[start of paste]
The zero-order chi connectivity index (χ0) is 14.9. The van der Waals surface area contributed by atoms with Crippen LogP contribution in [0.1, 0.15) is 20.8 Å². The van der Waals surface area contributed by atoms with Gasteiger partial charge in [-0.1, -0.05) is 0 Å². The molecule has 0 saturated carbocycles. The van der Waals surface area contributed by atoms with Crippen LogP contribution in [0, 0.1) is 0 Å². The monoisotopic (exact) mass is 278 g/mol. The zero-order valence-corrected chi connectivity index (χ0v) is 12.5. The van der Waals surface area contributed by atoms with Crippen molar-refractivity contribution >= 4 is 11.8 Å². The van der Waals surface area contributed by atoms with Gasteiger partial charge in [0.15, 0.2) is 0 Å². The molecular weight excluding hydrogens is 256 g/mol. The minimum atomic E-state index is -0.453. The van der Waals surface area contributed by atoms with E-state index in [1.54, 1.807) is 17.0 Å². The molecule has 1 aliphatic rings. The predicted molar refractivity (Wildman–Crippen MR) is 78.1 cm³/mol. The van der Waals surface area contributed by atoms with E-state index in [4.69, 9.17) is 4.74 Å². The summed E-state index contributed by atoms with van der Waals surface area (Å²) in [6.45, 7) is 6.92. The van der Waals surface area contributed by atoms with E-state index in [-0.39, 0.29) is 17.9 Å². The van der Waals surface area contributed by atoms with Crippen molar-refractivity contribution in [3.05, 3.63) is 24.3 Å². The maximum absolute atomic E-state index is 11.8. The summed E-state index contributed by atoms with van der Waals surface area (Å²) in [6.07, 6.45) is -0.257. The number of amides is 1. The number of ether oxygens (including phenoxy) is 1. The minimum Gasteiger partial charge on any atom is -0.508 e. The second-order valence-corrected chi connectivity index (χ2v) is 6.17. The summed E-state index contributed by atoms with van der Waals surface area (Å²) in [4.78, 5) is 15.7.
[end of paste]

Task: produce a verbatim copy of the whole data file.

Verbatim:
The zero-order chi connectivity index (χ0) is 14.9. The van der Waals surface area contributed by atoms with Crippen LogP contribution in [0.1, 0.15) is 20.8 Å². The van der Waals surface area contributed by atoms with Gasteiger partial charge in [-0.1, -0.05) is 0 Å². The molecule has 0 saturated carbocycles. The van der Waals surface area contributed by atoms with Crippen LogP contribution in [0, 0.1) is 0 Å². The monoisotopic (exact) mass is 278 g/mol. The zero-order valence-corrected chi connectivity index (χ0v) is 12.5. The van der Waals surface area contributed by atoms with Crippen molar-refractivity contribution >= 4 is 11.8 Å². The van der Waals surface area contributed by atoms with Gasteiger partial charge in [0.15, 0.2) is 0 Å². The molecular weight excluding hydrogens is 256 g/mol. The minimum atomic E-state index is -0.453. The van der Waals surface area contributed by atoms with E-state index in [1.54, 1.807) is 17.0 Å². The molecule has 1 aliphatic rings. The predicted molar refractivity (Wildman–Crippen MR) is 78.1 cm³/mol. The van der Waals surface area contributed by atoms with E-state index in [4.69, 9.17) is 4.74 Å². The summed E-state index contributed by atoms with van der Waals surface area (Å²) in [6.45, 7) is 6.92. The van der Waals surface area contributed by atoms with E-state index in [-0.39, 0.29) is 17.9 Å². The van der Waals surface area contributed by atoms with Crippen molar-refractivity contribution in [3.05, 3.63) is 24.3 Å². The maximum absolute atomic E-state index is 11.8. The summed E-state index contributed by atoms with van der Waals surface area (Å²) in [6.07, 6.45) is -0.257. The number of amides is 1. The number of ether oxygens (including phenoxy) is 1. The minimum Gasteiger partial charge on any atom is -0.508 e. The second-order valence-corrected chi connectivity index (χ2v) is 6.17. The summed E-state index contributed by atoms with van der Waals surface area (Å²) in [4.78, 5) is 15.7.